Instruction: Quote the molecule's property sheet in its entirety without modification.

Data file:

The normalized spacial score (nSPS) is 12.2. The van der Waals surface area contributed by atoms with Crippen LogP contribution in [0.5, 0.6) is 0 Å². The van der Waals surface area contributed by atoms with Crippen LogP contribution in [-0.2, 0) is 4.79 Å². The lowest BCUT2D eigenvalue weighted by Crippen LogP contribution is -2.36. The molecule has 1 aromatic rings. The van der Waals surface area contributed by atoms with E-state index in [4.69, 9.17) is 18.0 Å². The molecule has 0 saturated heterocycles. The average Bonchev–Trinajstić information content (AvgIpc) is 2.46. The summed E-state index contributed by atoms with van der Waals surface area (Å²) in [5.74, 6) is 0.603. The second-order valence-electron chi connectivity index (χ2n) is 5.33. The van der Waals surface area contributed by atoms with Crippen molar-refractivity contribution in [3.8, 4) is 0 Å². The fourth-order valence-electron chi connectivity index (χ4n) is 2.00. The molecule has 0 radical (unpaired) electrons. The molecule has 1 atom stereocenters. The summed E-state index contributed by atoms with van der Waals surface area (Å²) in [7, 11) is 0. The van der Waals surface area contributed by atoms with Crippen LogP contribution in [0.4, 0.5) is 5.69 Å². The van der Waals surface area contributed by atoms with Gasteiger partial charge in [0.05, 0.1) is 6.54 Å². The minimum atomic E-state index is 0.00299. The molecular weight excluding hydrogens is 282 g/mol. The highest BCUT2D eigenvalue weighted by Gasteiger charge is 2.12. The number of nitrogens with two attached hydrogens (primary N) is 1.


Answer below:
The normalized spacial score (nSPS) is 12.2. The van der Waals surface area contributed by atoms with Crippen LogP contribution in [0.5, 0.6) is 0 Å². The van der Waals surface area contributed by atoms with Crippen LogP contribution in [-0.2, 0) is 4.79 Å². The lowest BCUT2D eigenvalue weighted by Crippen LogP contribution is -2.36. The molecule has 1 aromatic rings. The van der Waals surface area contributed by atoms with E-state index in [4.69, 9.17) is 18.0 Å². The molecule has 0 saturated heterocycles. The average Bonchev–Trinajstić information content (AvgIpc) is 2.46. The summed E-state index contributed by atoms with van der Waals surface area (Å²) in [5.74, 6) is 0.603. The second-order valence-electron chi connectivity index (χ2n) is 5.33. The van der Waals surface area contributed by atoms with Crippen molar-refractivity contribution in [3.8, 4) is 0 Å². The fourth-order valence-electron chi connectivity index (χ4n) is 2.00. The molecule has 0 radical (unpaired) electrons. The molecule has 1 atom stereocenters. The summed E-state index contributed by atoms with van der Waals surface area (Å²) in [7, 11) is 0. The van der Waals surface area contributed by atoms with Crippen LogP contribution in [0.4, 0.5) is 5.69 Å². The van der Waals surface area contributed by atoms with Gasteiger partial charge in [0.05, 0.1) is 6.54 Å². The minimum atomic E-state index is 0.00299. The molecular weight excluding hydrogens is 282 g/mol. The highest BCUT2D eigenvalue weighted by Gasteiger charge is 2.12. The number of nitrogens with two attached hydrogens (primary N) is 1.